Don’t be a Scrooge, Atascadero; allow a warming shelter at the National Guard Armory

Caltrans clears homeless camps every day. Here’s what they look like inside

California’s homeless crisis is playing out on the state’s highways, where Caltrans is clearing dozens of camps every day. Here's the scene inside a camp near a Berkeley freeway in November 2018.
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California’s homeless crisis is playing out on the state’s highways, where Caltrans is clearing dozens of camps every day. Here's the scene inside a camp near a Berkeley freeway in November 2018.

Say it ain’t so, Atascadero.

A month before Christmas — and during one of the rainiest weeks of the year — your City Council denies a request to allow a warming shelter at the National Guard Armory?

We don’t know what’s more disappointing: The council’s decision, or the comments from some members of the public who urged denial of the application.

As tempting as it may be to nominate the city for Scrooge of the Year award (if such a thing existed), it makes more sense to appeal to the City Council’s better nature and ask it to reconsider. That same request goes out to opponents of the project, who cited reasons that were flimsy at best and mean-spirited and intolerant at worst.

One of the more despicable examples, taken from a letter sent to the City Council: “Why would you subject the members of the National Guard who voluntarily spend their time in service to their country to the filth, unsanitary, and unsafe conditions the ‘homeless’ typically leave behind every place they gather any more than you’d invite them into your own homes.”

Most opponents, though, believe the Armory is inappropriate because it is too close to schools, including the Atascadero Fine Arts Academy and the Atascadero Middle School.

But here’s the thing: Shelter clients would be bused to the Armory in the evening, and bused back in the early morning. From a time standpoint, there would be no overlap between the school’s operating hours and the warming shelter’s.

Even if some students happened to be in the area in the evening or early morning, the Armory is an enclosed facility, with a locked gate.

In other words, homeless people would not be loitering in the schoolyard.

“No one is going to leave (the Armory),” said Orlando Gallegos, executive director of Transitional Food and Shelter (TFS).

The nonprofit has been operating a warming shelter at a church hall in Atascadero, but the church is growing and expanding its own programs and can no longer accommodate the shelter.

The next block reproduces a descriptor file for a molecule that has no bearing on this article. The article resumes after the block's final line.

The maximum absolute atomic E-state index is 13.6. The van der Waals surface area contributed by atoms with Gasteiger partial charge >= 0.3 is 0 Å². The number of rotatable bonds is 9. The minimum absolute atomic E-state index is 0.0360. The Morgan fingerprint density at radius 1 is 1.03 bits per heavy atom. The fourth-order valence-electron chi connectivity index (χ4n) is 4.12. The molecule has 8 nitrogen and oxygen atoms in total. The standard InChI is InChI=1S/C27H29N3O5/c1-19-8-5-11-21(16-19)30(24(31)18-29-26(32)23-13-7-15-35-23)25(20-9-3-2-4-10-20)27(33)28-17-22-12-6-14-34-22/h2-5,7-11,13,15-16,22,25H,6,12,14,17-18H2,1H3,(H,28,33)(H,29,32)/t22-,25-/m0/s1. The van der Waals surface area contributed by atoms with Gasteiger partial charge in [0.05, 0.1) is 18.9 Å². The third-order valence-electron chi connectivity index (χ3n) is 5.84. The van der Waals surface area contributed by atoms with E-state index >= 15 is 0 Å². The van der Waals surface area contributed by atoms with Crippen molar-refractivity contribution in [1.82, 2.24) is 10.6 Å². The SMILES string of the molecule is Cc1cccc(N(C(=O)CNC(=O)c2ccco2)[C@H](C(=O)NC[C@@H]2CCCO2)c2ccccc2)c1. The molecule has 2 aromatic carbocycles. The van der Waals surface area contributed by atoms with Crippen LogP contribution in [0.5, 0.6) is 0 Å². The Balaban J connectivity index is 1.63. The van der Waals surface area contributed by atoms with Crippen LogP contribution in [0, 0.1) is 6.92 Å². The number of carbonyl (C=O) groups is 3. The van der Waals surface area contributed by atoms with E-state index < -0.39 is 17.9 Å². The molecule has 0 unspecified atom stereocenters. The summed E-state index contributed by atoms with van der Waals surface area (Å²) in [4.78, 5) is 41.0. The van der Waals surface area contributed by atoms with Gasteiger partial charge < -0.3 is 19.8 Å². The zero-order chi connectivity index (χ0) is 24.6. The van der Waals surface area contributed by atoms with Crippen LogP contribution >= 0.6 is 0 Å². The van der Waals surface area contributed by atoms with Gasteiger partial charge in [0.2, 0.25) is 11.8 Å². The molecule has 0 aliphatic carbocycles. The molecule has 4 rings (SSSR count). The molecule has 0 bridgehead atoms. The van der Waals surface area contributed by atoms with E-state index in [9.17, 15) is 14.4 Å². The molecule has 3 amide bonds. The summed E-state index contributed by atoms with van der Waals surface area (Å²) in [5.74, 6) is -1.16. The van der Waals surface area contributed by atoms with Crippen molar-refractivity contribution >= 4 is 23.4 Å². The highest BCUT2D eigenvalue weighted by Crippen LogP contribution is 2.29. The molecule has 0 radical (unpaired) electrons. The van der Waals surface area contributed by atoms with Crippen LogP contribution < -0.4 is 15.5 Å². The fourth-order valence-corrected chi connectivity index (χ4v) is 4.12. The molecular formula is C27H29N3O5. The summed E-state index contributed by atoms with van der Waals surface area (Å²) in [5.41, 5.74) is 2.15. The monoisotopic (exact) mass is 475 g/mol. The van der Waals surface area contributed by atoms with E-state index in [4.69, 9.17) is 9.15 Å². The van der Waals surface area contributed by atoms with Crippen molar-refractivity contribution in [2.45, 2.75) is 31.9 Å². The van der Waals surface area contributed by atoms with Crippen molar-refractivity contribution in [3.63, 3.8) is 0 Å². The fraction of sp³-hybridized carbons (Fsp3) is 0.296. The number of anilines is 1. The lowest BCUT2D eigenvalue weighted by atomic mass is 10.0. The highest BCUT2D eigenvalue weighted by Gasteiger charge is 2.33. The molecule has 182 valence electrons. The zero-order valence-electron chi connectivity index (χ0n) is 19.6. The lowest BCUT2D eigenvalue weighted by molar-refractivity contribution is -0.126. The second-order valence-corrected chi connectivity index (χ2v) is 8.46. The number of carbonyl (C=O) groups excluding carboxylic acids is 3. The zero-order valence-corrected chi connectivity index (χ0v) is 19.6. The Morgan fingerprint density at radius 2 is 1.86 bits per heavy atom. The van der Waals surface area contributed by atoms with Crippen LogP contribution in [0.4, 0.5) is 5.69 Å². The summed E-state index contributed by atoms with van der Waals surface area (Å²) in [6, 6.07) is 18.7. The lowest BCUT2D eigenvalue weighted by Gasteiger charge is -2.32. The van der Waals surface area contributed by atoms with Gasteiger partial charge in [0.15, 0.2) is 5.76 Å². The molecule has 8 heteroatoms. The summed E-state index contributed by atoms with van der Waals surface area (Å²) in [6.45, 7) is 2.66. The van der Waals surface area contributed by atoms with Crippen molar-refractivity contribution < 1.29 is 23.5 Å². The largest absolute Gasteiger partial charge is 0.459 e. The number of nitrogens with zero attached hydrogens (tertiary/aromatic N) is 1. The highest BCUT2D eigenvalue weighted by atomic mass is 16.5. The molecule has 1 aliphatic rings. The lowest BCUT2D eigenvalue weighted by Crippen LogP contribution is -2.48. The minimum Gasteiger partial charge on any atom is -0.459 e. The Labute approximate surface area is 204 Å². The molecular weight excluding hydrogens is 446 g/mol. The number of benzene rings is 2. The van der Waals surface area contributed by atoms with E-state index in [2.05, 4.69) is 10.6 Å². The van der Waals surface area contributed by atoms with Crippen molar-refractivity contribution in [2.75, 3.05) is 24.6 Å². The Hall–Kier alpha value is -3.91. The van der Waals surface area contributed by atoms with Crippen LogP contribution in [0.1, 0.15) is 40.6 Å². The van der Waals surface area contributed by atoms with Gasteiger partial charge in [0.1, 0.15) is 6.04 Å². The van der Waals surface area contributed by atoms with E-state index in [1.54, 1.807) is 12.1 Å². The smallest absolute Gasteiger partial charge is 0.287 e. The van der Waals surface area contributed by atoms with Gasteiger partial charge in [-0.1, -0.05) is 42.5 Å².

TFS would like to continue to operate the program at the Armory, though under state law, the city would have to enter into an agreement with the National Guard.

Gallegos believes the city’s concerns — about liability, for example, and a possible need for upgrades to the facility — could all be satisfactorily addressed, but he’s not pinning all of his hopes on the city.

His group is considering other possibilities as well — including sites outside the city limits — though some of those alternatives aren’t large enough to accommodate the 60-100 clients expected to seek shelter on rainy and cold nights.

The organization is still looking, and would love to hear from anyone who might have a piece of land that could accommodate tents and portable toilets, or a barn.

Kudos to anyone willing to consider making such an offer, but the city of Atascadero should not be let off the hook so easily.

Two new council members — Susan Funk and Heather Newsom — will be sworn in at the next meeting. At the very least, they should have the opportunity to weigh in.

Fortunately, there is still time for that: The warming shelter will be able to operate at St. William’s parish hall through Jan. 21, which gives the city almost two months to get its questions and concerns answered.

Whether it’s at the Armory or some other location, the city of Atascadero absolutely should do whatever it can to provide temporary shelter on cold, wet nights for homeless men and women who, for whatever reason, don’t qualify for or don’t want to go to a permanent shelter, such as ECHO in Atascadero or 40 Prado in San Luis Obispo.

And it’s not just Atascadero; we need a network of warming shelters throughout the county.

Sleeping under a bridge or in a doorway is bad enough in clement weather. Imagine what it’s like when its 30 degrees outside, or when it’s raining and windy.

And consider the toll it takes: A 2017 study, “Mortality among the homeless: Causes and Meteorological Relationships,” found that deaths caused by hypothermia were reported 13 times more frequently in the homeless population than in the general population.

There are many nonprofits and church-based organizations throughout the county — ECHO and TFS are two of them — that do an excellent job caring for homeless residents by providing shelter, food, clothing and compassion.

But they can’t do it alone; it’s time for all local governments to step up and do their part.

We strongly urge the Atascadero City Council to reconsider use of the Armory as a temporary warming shelter.

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